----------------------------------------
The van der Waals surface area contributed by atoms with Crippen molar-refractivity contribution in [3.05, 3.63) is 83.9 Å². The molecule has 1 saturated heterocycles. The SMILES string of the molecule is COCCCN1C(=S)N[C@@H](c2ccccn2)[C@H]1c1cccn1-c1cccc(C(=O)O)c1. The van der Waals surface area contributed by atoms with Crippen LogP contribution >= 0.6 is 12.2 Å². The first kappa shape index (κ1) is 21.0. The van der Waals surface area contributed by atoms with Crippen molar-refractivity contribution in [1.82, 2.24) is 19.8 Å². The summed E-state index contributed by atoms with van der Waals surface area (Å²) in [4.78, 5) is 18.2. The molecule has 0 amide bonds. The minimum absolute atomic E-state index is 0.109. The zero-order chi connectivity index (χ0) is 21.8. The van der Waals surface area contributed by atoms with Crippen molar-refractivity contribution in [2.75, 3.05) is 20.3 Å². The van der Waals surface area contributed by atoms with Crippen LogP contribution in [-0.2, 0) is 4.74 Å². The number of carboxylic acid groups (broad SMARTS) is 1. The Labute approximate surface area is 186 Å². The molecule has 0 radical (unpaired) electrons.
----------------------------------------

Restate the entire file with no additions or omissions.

The van der Waals surface area contributed by atoms with Crippen molar-refractivity contribution in [3.05, 3.63) is 83.9 Å². The molecule has 1 saturated heterocycles. The SMILES string of the molecule is COCCCN1C(=S)N[C@@H](c2ccccn2)[C@H]1c1cccn1-c1cccc(C(=O)O)c1. The van der Waals surface area contributed by atoms with Crippen LogP contribution >= 0.6 is 12.2 Å². The first kappa shape index (κ1) is 21.0. The van der Waals surface area contributed by atoms with Crippen molar-refractivity contribution in [1.82, 2.24) is 19.8 Å². The summed E-state index contributed by atoms with van der Waals surface area (Å²) in [4.78, 5) is 18.2. The molecule has 0 amide bonds. The minimum absolute atomic E-state index is 0.109. The zero-order chi connectivity index (χ0) is 21.8. The van der Waals surface area contributed by atoms with Crippen molar-refractivity contribution in [2.75, 3.05) is 20.3 Å². The van der Waals surface area contributed by atoms with Crippen LogP contribution in [-0.2, 0) is 4.74 Å². The number of carboxylic acid groups (broad SMARTS) is 1. The Labute approximate surface area is 186 Å². The molecule has 0 radical (unpaired) electrons.